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GUEST EDITORIAL
Year : 2020  |  Volume : 12  |  Issue : 1  |  Page : 1-2

Oral Medicine Achieves Specialty Recognition by the American Dental Association


University of Pennsylvania, Philadelphia, Pennsylvania, USA

Date of Submission16-Mar-2020
Date of Acceptance18-Mar-2020
Date of Web Publication12-Jun-2020

Correspondence Address:
Eric Todd Stoopler
Professor of Oral Medicine, The American Academy of Oral Medicine, University of Pennsylvania, Philadelphia, Pennsylvania 19104
USA
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Source of Support: None, Conflict of Interest: None


DOI: 10.4103/jofs.jofs_40_20

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How to cite this article:
Stoopler ET. Oral Medicine Achieves Specialty Recognition by the American Dental Association. J Orofac Sci 2020;12:1-2

How to cite this URL:
Stoopler ET. Oral Medicine Achieves Specialty Recognition by the American Dental Association. J Orofac Sci [serial online] 2020 [cited 2020 Oct 20];12:1-2. Available from: https://www.jofs.in/text.asp?2020/12/1/1/286483





The discipline of oral medicine was first introduced in the U.S. in 1926 and The Academy of Oral Medicine (AAOM) was formally organized in 1945 under the leadership of Dr. Samuel Charles Miller, Chairman of Periodontology and Oral Medicine at New York University College of Dentistry.[1] Over the past 75 years, AAOM’s milestone achievements include: 1) establishment of the American Board of Oral Medicine (ABOM) in 1955,the examining board for oral medicine providers andframework architects for accredited training programs in oral medicine, 2) formation of the First World Workshop on Oral Medicine with AAOM support in 1988, with the most recent World Workshop (VII) held in Gothenburg, Sweden, in 2018 and 3) approval of oral medicine training programs in 2007by the Commission on Dental Accreditation (CODA).[1] AAOM’s most recent accomplishment, and perhaps most significant, occurred in March 2020 when the American Dental Association’s (ADA) National Commission on Recognition of Dental Specialties and Certifying Boards reviewed and approved the AAOM’s application for specialty recognition and adopted a resolution recognizing oral medicine as a dental specialty.[2] Oral Medicine is now one of eleven ADA − recognized dental specialties in the U.S.[3]

What are the implications of specialty recognition for Oral Medicine in the U.S.? It willfurther substantiate the critical importance of oral medicine curricula in pre-doctoral dental programs, encourage incorporation of oral medicine curricula in medical education and promote interest in pursuing post-doctoral training in oral medicine. Currently, there are six CODA − approved oral medicine residency programs in the U.S.[4]; with increased interest, additional residency programs will develop to meet the growing need for oral medicine specialists. Oral medicine-related clinical, translational and basic science research can expand as specialty recognition will allow for increased funding opportunities to advance scientific knowledge and improve patient care.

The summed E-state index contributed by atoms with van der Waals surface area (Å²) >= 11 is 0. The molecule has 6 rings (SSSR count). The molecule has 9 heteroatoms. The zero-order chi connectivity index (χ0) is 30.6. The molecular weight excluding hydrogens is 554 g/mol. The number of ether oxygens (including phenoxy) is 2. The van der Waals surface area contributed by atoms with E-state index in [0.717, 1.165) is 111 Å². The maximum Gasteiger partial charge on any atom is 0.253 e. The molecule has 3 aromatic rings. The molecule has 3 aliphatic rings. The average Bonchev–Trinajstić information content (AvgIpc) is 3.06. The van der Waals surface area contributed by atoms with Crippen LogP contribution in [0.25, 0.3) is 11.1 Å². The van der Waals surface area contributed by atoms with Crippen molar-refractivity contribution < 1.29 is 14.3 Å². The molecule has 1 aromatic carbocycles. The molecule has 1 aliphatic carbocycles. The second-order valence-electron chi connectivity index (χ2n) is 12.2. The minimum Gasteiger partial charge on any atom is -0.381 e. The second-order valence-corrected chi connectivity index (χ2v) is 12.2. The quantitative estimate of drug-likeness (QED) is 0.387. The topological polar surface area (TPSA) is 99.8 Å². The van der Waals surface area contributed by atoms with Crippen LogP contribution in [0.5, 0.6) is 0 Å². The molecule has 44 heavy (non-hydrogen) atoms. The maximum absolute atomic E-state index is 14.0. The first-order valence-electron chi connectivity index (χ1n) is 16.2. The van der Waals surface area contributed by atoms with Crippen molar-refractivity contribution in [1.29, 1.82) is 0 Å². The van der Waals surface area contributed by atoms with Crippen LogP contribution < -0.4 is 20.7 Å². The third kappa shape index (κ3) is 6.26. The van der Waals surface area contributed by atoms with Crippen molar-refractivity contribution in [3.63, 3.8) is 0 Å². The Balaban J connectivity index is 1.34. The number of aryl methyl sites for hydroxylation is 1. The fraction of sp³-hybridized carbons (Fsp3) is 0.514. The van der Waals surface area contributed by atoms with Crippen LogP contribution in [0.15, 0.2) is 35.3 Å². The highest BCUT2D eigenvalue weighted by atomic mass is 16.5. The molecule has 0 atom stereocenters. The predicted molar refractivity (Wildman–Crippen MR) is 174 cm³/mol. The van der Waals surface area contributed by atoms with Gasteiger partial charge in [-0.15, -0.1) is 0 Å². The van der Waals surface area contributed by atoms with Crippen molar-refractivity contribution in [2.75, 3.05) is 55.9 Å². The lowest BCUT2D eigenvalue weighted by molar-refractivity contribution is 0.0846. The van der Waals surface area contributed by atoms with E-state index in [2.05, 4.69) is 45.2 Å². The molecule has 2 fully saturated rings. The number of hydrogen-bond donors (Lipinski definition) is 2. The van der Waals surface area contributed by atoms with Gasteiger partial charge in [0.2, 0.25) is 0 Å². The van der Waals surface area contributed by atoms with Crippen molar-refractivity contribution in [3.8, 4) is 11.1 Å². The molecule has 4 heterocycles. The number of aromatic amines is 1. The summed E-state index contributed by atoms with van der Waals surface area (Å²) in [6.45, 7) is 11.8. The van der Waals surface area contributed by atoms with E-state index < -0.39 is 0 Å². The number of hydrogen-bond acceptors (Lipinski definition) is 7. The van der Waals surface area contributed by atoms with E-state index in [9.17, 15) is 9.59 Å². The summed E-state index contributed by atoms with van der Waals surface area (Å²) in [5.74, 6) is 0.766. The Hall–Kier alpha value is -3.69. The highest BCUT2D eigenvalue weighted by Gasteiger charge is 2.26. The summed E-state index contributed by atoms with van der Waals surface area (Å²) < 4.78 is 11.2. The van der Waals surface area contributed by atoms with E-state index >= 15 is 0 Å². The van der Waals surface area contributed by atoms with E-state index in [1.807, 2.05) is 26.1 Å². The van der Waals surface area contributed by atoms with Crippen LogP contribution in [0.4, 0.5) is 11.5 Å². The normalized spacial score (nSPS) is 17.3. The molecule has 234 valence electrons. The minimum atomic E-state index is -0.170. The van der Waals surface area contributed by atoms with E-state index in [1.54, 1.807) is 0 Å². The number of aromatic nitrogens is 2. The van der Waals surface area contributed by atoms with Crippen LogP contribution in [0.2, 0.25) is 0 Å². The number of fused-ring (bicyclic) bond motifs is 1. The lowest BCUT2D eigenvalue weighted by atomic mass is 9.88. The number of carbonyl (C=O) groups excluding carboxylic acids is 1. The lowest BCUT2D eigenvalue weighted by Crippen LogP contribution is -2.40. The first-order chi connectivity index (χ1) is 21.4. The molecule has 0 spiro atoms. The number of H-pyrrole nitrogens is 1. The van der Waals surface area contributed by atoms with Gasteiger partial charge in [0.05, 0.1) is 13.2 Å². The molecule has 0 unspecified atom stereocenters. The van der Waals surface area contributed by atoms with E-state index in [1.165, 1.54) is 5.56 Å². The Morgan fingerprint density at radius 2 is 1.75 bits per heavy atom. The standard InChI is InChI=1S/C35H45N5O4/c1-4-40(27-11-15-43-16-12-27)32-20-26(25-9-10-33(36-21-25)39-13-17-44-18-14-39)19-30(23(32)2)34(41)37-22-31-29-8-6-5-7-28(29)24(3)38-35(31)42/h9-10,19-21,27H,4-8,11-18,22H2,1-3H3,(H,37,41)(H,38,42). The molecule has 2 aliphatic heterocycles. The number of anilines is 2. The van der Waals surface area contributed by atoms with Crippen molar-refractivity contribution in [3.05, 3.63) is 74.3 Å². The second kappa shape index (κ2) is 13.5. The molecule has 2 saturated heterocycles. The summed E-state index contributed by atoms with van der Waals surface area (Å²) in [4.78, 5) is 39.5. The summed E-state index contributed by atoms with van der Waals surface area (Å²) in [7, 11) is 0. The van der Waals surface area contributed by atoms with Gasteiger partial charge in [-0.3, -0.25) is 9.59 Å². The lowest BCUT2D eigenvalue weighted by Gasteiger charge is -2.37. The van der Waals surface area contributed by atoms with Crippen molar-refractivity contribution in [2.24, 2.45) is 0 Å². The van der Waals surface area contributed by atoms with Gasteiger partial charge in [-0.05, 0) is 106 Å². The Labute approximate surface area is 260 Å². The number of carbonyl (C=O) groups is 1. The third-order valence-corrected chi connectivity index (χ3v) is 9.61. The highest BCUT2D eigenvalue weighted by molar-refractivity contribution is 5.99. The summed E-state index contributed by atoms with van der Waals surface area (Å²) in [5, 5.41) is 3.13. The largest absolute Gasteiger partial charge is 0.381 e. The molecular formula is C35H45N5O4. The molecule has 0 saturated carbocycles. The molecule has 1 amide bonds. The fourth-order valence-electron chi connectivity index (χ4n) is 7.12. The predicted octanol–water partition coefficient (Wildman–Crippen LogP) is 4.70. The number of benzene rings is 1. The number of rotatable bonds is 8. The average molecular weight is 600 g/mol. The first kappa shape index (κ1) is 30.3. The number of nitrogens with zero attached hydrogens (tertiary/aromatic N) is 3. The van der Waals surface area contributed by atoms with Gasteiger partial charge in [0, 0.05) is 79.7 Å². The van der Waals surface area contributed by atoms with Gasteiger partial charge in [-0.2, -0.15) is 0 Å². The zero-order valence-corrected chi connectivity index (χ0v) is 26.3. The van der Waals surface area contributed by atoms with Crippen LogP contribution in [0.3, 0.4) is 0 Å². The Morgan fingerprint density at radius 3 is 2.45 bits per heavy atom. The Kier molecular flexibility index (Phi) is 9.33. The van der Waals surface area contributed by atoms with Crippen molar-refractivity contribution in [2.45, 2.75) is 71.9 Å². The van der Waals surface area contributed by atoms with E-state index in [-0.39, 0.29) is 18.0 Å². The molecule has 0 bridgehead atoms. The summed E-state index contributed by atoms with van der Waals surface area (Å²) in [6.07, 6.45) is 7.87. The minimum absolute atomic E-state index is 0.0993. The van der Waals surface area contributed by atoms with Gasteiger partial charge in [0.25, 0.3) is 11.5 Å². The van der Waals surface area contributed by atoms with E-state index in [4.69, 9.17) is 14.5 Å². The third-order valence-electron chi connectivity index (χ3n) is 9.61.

Specialty recognition will also address the need for increased awareness and utilization of oral medicine clinical services by health care colleagues. In a recently published study focused on a single-center, hospital-based oral medicine practice, most patients had been previously evaluated by at least one health care provider (range of 1 to 4+) before referral to an oral medicine specialist for consultation.[5] Due to overall increasing life expectancy, the demand for oral medicine services will continue to expand due to several oral medicine-related conditions observed in an ageing population.[6] Increased awareness of the specialty of oral medicine, by both health care providers and patients, will lead to enhanced interprofessional healthcare opportunities and improved clinical outcomes.

As a cornerstone of dental education, research, clinical care and interprofessional collaboration, oral medicine has been an emerging specialty in the U.S. for more than half a century.[7] Now, it will be considered equal among all dental specialties in the U.S. with achievement of specialty recognition by the ADA.

Financial support and sponsorship

Nil.

Conflicts of interest

There are no conflicts of interest.



 
  References Top

1.
Tyler MT, Miller CS, Lockhart PB, Patton LL. American Academy of Oral Medicine: 75 years of bringing medicine and dentistry back together. Oral Surg Oral Med Oral Pathol Oral Radiol 2020;129:91-4.  Back to cited text no. 1
    
2.
National Commission on Recognition of Dental Specialties and Certifying Boards. Available at https://www.ada.org/en/ncrdscb/who-we-are/news-and-meetings; Accessed 06 March 2020.  Back to cited text no. 2
    
3.
National Commission on Recognition of Dental Specialties and Certifying Boards. Available at https://www.ada.org/en/ncrdscb/dental-specialties/specialty-definitions; Accessed 06 March 2020.  Back to cited text no. 3
    
4.
Commission on Dental Accreditation. Available at https://www.ada.org/en/coda/find-a-program; Accessed 06 March 2020.  Back to cited text no. 4
    
5.
Villa A, Stock S, Aboalela A, Lerman MA, Woo SB, Sonis ST et al. Oral medicine referrals at a hospital-based practice in the United States. Oral Surg Oral Med Oral Pathol Oral Radiol 2015;119:423-9.  Back to cited text no. 5
    
6.
Yap T, McCullough M. Oral medicine and the ageing population. Aust Dent J 2015;60:44-53.  Back to cited text no. 6
    
7.
Sollecito TP, Rogers H, Prescott-Clements L, Felix DH, Kerr AR, Wray D et al. Oral medicine: defining an emerging specialty in the United States. J Dent Educ 2013;77:392-4.  Back to cited text no. 7
    




 

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